The Glass Aisle enfolds the reader with intricacies and figures of sound, exploring noise, rhythm and also silence within its pages. Addressing time, loss and childhood memories ─ told through the stories of ordinary people ─ the collection’s musicality and its preoccupation with voices make for its signature sonic tapestry.
This is the tenth book of poetry from Paul Henry, a singer-songwriter. There is a performance version of The Glass Aisle, in collaboration with Brian Briggs, which has been touring at the time of publication.
Nostalgia in this collection is obvious from the very first page where Henry writes about clouds full of his mother’s songs moving east (‘Cliff Terrace Clouds’). The nostalgia soon becomes the collection’s underlying theme, not due to its prevalence, but the subtlety of Henry’s language, making the mood feel natural, not forced:
As if she might still save
the trees from themselves
on the towpath, my wife
is pinning back the leaves.
And for every leaf returned
another falls to the ground,
to the colours of heartbreak,
of clothes she used to make.
Yet Henry’s silences, which succeed sounds in the poems, are often more meaningful, yielding metaphors that stay with the reader for a long time. Perhaps the most striking example can be found in ‘Chainsaws in the Mist’:
Another man’s scream
tries to cut a way out.
Across the white silence
our chainsaws scream.
In this poem about grief, loss and helplessness, Henry uses sound and lack thereof to build a place where emotions are contained within the walls of silence or unbearable noise. In The Glass Aisle, these two have a lot in common, so distinguishing them requires attention to every moment:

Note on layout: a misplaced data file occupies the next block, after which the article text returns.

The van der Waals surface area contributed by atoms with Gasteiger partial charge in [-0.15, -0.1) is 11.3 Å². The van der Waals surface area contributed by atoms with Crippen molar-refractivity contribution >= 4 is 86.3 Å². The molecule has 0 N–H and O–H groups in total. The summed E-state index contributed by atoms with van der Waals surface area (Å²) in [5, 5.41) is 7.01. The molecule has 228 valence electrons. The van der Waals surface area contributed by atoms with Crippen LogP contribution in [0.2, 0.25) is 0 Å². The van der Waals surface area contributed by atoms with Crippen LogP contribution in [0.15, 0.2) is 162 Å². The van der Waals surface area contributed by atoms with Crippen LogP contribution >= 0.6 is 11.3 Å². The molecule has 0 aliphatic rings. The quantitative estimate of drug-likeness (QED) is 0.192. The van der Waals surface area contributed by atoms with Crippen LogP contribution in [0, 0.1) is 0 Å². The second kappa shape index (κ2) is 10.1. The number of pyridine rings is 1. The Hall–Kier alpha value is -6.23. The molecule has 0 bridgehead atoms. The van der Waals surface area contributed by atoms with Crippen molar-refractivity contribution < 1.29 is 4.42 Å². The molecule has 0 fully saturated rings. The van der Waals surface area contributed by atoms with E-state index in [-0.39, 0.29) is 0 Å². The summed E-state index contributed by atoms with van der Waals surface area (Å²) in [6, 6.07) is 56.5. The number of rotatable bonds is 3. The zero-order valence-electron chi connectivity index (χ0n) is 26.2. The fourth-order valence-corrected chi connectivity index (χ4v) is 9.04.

half-touching the string
a beat before the singer sings.
(‘The Hesitant Song’)
The collection is split into three parts, with the second one almost entirely dominated by ‘The Glass Aisle’, the centrepiece of the collection. Across eleven pages, Henry tells a story of shifting seasons, melting generations, people who used to live in a workhouse by the canal. There are John Moonlight, a Victorian poacher, and Mary Thomas, abused as punishment for her son crying in the chapel, her pain depicted in two short, striking lines:
The canal is inside me now.
Its arches rig my spine.
Countless other names give the poem its rhythm, the staccato of generations coming and going. The ghosts of these voices are heard by an engineer working on a telegraph pole by the canal, the pole then becoming his prison:
He has been up there for a year,
too high to engage in small talk
as he strains to hear lost voices […]
The titular glass aisle is canal in the winter, the frozen water breaking with the weight of John Moonlight when he walked over it, causing his death.
The water came up to his heart…
And in his eyes… not terror
but disbelief that it could give
beneath him, as they cheered […]
‘The Glass Aisle’ is a remarkable poem, the characters recurring in novel settings, time and status as only an illusion. Henry is a master of reusing lines, characters, building upon previous iterations. For example, this powerful line that appears in the middle of the poem returns slightly changed at its end, still containing all of its suggestion of freedom and majestic beauty:
Each nib’s calligraphy
scratches on stone, on glass, in air
I was never so free.
Henry’s latest collection is worth reading for the titular poem alone, but The Glass Aisle as a whole is remarkable. Each poem and each reading feels like a homecoming albeit using a different door.